Difficulties in Translating Relative Risks Into Absolute Risk

January 1, 1996
Volume 5, Issue 1

PARIS--When counseling women about breast cancer risk, physicians face the difficulty of translating relative risks into real-life prospects, Michael Baum, CHM, FRCS, of the Royal Marsden Hospital, London, said in a presentation at the Eighth Annual European Cancer Conference (ECCO-8).

PARIS--When counseling women about breast cancer risk, physiciansface the difficulty of translating relative risks into real-lifeprospects, Michael Baum, CHM, FRCS, of the Royal Marsden Hospital,London, said in a presentation at the Eighth Annual European CancerConference (ECCO-8).

The lay public's perception is that about one in 12 women willdevelop breast cancer at some point in life, Prof. Baum said,and, thus, a woman who is told that she has a threefold increasein risk may go through life believing that her chances of developingbreast cancer in any one year are 25%.

"This is cruel and we have ourselves to blame for all thefear that's out there in the community," he said. "Thepublic has difficulty in translating relative risk into absoluterisk."

Prof. Baum's counseling strategy is to advise women not to thinkabout their lifetime risk, but about what may happen in the nextdecade. For example, he said, a normal 50-year-old woman has a2% chance of developing breast cancer over the next decade, and,thus, even a threefold increase in the odds means only a 6% risk.

"Counseled that way, most of my patients can live with thatrisk without being forced into inappropriate and experimentalrisk avoidance schemes," Prof. Baum said.

It may be more difficult, he acknowledged, to counsel the youngpatient with a suggestive family history. He noted that computerprograms are now available that can calculate the probabilityof penetrance of a dominant gene.

A woman with a family history of breast cancer may have a rareinherited gene with a high penetrance, such as BRCA1, BRCA2, andp53; a common inherited gene with low penetrance; or sporadicmutations due to an inherited deficiency of DNA repair mechanisms,Prof. Baum commented.

"It is likely that the majority of breast cancers are dueto sporadic mutations with hormonal and environmental promotionalfactors, such as reproductive history and diet," he said.

To calculate the relative risk of breast cancer, Prof. Baum said,it is best to rely on observational rather than experimental approaches.

Factors associated with a fourfold or greater increase in risk,he noted, include age, a history of early breast cancer in twofirst-degree relatives, and a history of breast cancer in thecontralateral breast.

On the other hand, many factors are associated with a less thantwofold increase in risk, including age at menarche, age at firstpregnancy, age at menopause, oral contraceptive use, and use ofhormone replacement therapy.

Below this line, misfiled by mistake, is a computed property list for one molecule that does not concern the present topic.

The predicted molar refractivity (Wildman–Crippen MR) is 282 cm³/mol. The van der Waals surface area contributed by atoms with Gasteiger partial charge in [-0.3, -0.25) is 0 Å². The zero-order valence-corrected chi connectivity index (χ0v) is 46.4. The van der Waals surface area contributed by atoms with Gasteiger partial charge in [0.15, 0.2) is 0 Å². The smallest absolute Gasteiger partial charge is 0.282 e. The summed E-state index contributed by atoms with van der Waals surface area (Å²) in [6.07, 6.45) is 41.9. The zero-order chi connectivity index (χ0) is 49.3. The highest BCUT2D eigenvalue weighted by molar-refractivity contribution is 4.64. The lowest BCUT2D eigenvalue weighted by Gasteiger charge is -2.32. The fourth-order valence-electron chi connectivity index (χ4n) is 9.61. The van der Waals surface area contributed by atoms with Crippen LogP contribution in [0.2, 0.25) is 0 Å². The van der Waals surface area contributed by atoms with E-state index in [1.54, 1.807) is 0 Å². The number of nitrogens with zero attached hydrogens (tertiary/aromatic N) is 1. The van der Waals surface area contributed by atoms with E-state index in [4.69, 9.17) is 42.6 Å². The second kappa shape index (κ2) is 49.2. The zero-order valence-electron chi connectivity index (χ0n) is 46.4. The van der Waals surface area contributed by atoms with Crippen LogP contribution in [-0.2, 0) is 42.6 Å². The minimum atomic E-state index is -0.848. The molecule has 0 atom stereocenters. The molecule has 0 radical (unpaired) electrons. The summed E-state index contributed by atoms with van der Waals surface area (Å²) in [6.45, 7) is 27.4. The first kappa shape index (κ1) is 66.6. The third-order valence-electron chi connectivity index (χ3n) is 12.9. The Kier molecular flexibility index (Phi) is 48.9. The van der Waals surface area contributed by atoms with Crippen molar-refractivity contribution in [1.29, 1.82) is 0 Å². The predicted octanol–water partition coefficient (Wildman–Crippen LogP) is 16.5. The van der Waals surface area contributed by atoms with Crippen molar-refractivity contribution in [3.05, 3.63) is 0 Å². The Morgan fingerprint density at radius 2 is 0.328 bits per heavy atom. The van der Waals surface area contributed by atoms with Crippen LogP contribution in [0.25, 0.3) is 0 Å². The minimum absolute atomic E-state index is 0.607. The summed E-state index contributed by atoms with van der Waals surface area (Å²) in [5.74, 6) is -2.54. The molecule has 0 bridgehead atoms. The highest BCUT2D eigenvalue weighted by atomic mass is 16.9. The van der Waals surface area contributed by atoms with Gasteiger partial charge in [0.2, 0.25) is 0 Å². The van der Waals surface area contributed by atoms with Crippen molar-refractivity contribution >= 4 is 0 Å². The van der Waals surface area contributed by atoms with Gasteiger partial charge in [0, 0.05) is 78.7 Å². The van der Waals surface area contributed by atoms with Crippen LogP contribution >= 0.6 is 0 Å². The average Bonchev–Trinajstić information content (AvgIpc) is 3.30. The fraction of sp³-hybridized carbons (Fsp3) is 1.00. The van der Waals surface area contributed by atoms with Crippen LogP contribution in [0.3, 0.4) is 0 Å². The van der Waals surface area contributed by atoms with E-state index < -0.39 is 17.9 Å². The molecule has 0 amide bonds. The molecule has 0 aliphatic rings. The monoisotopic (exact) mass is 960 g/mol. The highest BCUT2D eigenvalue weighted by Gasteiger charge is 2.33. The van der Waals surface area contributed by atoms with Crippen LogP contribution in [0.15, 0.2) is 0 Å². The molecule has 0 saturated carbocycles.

He advised physicians not to focus undue attention on these latterrisk factors, since relative risks of two or less are within theexperimental error of the statistical technique.

Prof. Baum emphasized that no intervention, including prophylacticmastec-tomy, can guarantee 100% protection, and that even thevalue of mammographic screening and follow-up must be consideredunproven and experimental.

Dual Contraception-Prevention?

The possibility of chemoprevention in women at high or moderatelyincreased risk, he said, would be practical only if incidentalto another health-promoting activity, such as contraception orhormone replacement therapy.

Prof. Baum believes it would be entirely plausible to developa contraceptive regimen that would couple a gonadotropin-releasinghormone (GnRH) agonist, to suppress LH/FSH production and ovulation,and also protect the breast, with a low-dose of estradiol sufficientto protect the skeleton without stimulating the epithelium ofthe breast or endometrium. Such a strategy for high-risk premenopausalwomen is now being piloted at the Royal Marsden Hospital.

Prof. Baum also reminded the audience that the use of tamoxifen(Nolvadex) to prevent breast cancer in healthy women is stillunder study and cannot be recommended outside the context of clinicaltrials.

Chance of Developing Breast Cancer by Age (Average-Risk)

By age 25 .......................... one in 19,608

By age 30 .......................... one in 2,525

By age 35 .......................... one in 622

By age 40 .......................... one in 217

By age 45 .......................... one in 93

By age 50 .......................... one in 50

By age 55 .......................... one in 33

By age 60 .......................... one in 24

By age 65 .......................... one in 17

By age 70 .......................... one in 14

By age 75 .......................... one in 11

By age 80 .......................... one in 10

By age 85 .......................... one in 9

Ever .................................. one in 8

Source: NCI Surveillance Program

Who Gets Breast Cancer?

Estimated New Breast Cancer Cases in Women by Age, 1996

Age Estimate* Percent

20-29 510 0.3%

30-39 8,700 4.7%

40-49 33,400 18.1%

50-59 30,900 16.8%

60-69 40,000 21.7%

70-79 44,700 24.3%

80+ 26,000 14.1%

Total 184,300 100.0%

*Estimates may not add to total due to rounding.

Source: American Cancer Society, Surveillance Research, 1995.Data from SEER, 1995.